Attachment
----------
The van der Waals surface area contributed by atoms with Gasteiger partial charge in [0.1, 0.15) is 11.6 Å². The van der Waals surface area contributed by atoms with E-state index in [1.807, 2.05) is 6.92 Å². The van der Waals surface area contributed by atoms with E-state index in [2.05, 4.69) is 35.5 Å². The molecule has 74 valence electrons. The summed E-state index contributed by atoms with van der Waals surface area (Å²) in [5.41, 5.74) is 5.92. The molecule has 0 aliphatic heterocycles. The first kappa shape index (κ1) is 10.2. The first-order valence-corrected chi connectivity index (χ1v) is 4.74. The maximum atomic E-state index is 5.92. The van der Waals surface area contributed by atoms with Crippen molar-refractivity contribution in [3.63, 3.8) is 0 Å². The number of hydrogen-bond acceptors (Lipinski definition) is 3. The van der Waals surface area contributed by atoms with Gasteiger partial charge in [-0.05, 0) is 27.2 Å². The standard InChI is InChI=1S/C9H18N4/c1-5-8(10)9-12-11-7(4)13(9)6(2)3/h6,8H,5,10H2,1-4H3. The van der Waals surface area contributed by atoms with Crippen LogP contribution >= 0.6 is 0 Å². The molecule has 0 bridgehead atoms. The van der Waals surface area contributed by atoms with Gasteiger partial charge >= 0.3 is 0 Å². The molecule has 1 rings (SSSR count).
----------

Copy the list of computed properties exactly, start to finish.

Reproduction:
The van der Waals surface area contributed by atoms with Gasteiger partial charge in [0.1, 0.15) is 11.6 Å². The van der Waals surface area contributed by atoms with E-state index in [1.807, 2.05) is 6.92 Å². The van der Waals surface area contributed by atoms with E-state index in [2.05, 4.69) is 35.5 Å². The molecule has 74 valence electrons. The summed E-state index contributed by atoms with van der Waals surface area (Å²) in [5.41, 5.74) is 5.92. The molecule has 0 aliphatic heterocycles. The first kappa shape index (κ1) is 10.2. The first-order valence-corrected chi connectivity index (χ1v) is 4.74. The maximum atomic E-state index is 5.92. The van der Waals surface area contributed by atoms with Crippen molar-refractivity contribution in [3.63, 3.8) is 0 Å². The number of hydrogen-bond acceptors (Lipinski definition) is 3. The van der Waals surface area contributed by atoms with Gasteiger partial charge in [-0.05, 0) is 27.2 Å². The standard InChI is InChI=1S/C9H18N4/c1-5-8(10)9-12-11-7(4)13(9)6(2)3/h6,8H,5,10H2,1-4H3. The van der Waals surface area contributed by atoms with Crippen LogP contribution >= 0.6 is 0 Å². The molecule has 0 bridgehead atoms. The van der Waals surface area contributed by atoms with Gasteiger partial charge >= 0.3 is 0 Å². The molecule has 1 rings (SSSR count).